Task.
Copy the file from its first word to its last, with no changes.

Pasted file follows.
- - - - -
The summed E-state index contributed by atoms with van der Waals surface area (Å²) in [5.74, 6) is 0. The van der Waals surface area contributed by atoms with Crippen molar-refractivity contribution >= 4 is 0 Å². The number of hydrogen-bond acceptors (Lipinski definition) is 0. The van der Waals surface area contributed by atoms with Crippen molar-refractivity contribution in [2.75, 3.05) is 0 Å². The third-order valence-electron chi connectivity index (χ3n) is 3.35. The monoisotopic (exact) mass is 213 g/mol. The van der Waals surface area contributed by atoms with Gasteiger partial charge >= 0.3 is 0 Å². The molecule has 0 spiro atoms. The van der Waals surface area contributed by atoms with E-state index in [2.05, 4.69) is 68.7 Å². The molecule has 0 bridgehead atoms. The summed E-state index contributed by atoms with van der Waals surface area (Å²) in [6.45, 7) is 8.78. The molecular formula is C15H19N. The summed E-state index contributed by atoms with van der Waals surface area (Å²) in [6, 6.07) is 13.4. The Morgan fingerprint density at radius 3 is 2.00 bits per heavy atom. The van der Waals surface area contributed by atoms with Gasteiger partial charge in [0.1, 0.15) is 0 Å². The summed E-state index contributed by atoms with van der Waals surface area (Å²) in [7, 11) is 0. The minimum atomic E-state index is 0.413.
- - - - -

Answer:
The summed E-state index contributed by atoms with van der Waals surface area (Å²) in [5.74, 6) is 0. The van der Waals surface area contributed by atoms with Crippen molar-refractivity contribution >= 4 is 0 Å². The number of hydrogen-bond acceptors (Lipinski definition) is 0. The van der Waals surface area contributed by atoms with Crippen molar-refractivity contribution in [2.75, 3.05) is 0 Å². The third-order valence-electron chi connectivity index (χ3n) is 3.35. The monoisotopic (exact) mass is 213 g/mol. The van der Waals surface area contributed by atoms with Gasteiger partial charge >= 0.3 is 0 Å². The molecule has 0 spiro atoms. The van der Waals surface area contributed by atoms with E-state index in [2.05, 4.69) is 68.7 Å². The molecule has 0 bridgehead atoms. The summed E-state index contributed by atoms with van der Waals surface area (Å²) in [6.45, 7) is 8.78. The molecular formula is C15H19N. The summed E-state index contributed by atoms with van der Waals surface area (Å²) in [6, 6.07) is 13.4. The Morgan fingerprint density at radius 3 is 2.00 bits per heavy atom. The van der Waals surface area contributed by atoms with Gasteiger partial charge in [0.1, 0.15) is 0 Å². The summed E-state index contributed by atoms with van der Waals surface area (Å²) in [7, 11) is 0. The minimum atomic E-state index is 0.413.